This Thanksgiving, as hearty aromas fill the house, take a moment to savor a different kind of nourishment — poetry about food.
The Hungry Ear, a new collection, celebrates the pleasures and the sorrows of food with poems from Pablo Neruda, Sylvia Plath and dozens more. Poet Kevin Young cooked up — or edited — this readable feast. He tells NPR’s Renee Montagne that, much like the best meals, the best poems are made from scratch.
“I think poems return us to that place of mud and dirt and earth, sun and rain,” he says. “And that’s where food comes from, and so there’s this common link.”
Many of the poems included in the collection focus on a particular food. Take, for example, Elizabeth Alexander’s mouthwatering “Butter“:
… Growing up
we ate turkey cutlets sauteed in lemon
and butter, butter and cheese on green noodles,
butter melting in small pools in the hearts
of Yorkshire puddings, butter better
than gravy staining white rice yellow,
butter glazing corn in slipping squares,
butter the lava in white volcanoes
of hominy grits, butter softening
in a white bowl to be creamed with white
sugar, butter disappearing into
whipped sweet potatoes, with pineapple,
butter melted and curdy to pour
over pancakes, butter licked off the plate
with warm Alaga syrup …
Then there’s William Carlos Williams’ famous ode to plums, “This Is Just To Say,” which reads like a note posted on a refrigerator:
I have eaten
that were in
you were probably
they were delicious
and so cold
According to Young, Williams’ poem “is asking us to pay a little bit of attention to the language of food, the language of relationships — the kind of coldness, but also this precious sweetness.”
“Bacon & Eggs,” Howard Nemerov’s snack of a poem, flies by but leaves a lasting impression:
The chicken contributes,
But the pig gives his all.
Finally, Irish poet Seamus Heaney’s “Oysters” mulls over the experience of eating the shellfish:
Our shells clacked on the plates.
My tongue was a filling estuary,
My palate hung with starlight:
As I tasted the salty Pleiades
Orion dipped his foot into the water.
… I ate the day
Deliberately, that its tang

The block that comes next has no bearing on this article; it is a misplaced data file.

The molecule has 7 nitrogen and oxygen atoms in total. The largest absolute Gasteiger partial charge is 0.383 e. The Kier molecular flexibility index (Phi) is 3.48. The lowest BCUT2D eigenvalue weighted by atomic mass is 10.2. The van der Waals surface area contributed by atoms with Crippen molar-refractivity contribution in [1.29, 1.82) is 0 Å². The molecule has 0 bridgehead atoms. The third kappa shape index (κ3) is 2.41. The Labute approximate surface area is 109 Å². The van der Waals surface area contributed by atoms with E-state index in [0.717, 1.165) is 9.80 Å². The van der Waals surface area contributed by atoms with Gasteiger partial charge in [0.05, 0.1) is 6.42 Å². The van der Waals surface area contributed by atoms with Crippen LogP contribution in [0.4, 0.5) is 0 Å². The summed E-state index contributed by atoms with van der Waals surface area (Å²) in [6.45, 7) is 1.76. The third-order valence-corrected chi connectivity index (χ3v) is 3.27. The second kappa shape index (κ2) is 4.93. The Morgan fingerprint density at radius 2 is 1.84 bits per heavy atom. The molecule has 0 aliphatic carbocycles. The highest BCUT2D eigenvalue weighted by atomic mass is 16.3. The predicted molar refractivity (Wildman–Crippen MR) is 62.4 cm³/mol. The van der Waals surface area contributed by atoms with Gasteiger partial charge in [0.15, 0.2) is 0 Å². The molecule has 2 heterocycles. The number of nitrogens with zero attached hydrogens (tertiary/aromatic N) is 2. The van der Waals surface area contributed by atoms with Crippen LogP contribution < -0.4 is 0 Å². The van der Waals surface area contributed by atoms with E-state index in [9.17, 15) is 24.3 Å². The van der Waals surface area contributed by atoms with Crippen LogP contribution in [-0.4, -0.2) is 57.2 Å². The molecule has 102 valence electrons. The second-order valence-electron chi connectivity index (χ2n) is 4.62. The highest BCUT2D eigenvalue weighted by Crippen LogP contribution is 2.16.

Might quicken me all into verb, pure verb …
These verses show the poets’ deep, personal love of food, an affection Young explores in his introduction.
“One of the things I think [poets] enjoy about a great meal is that it goes away,” Young says, “that you make a terrific meal for friends and family, and if you succeed, it’s gone. And there’s this pleasure in that because it’s exactly the opposite of writing a poem or writing anything. You are struggling and struggling, and finishing means it’s permanent, or at least feels that way.”
But the act of gathering for a meal also has long-lasting effects. In “Perhaps the World Ends Here,” Joy Harjo delves into what really happens around the kitchen table:
… It is here that children are given instructions on what it means to be human. We make men at it, we make women.
At this table we gossip, recall enemies and the ghosts of lovers.
Our dreams drink coffee with us as they put their arms around our children. They laugh at us at our poor falling-down selves and as we put ourselves back together once again at the table.
This table has been a house in the rain, an umbrella in the sun.
Wars have begun and ended at this table. It is a place to hide in the shadow of terror. A place to celebrate the terrible victory.
We have given birth on this table, and have prepared our parents for burial here.
At this table we sing with joy, with sorrow. We pray of suffering and remorse. We give thanks.
Perhaps the world will end at the kitchen table, while we are laughing and crying, eating of the last sweet bite.
According to Young, “There’s … this desire in [poetry] to understand the common table, the place where we all share and are all equal before. And I think that is very much central to both the book [and] this thinking about food and its meaning and its pleasures.”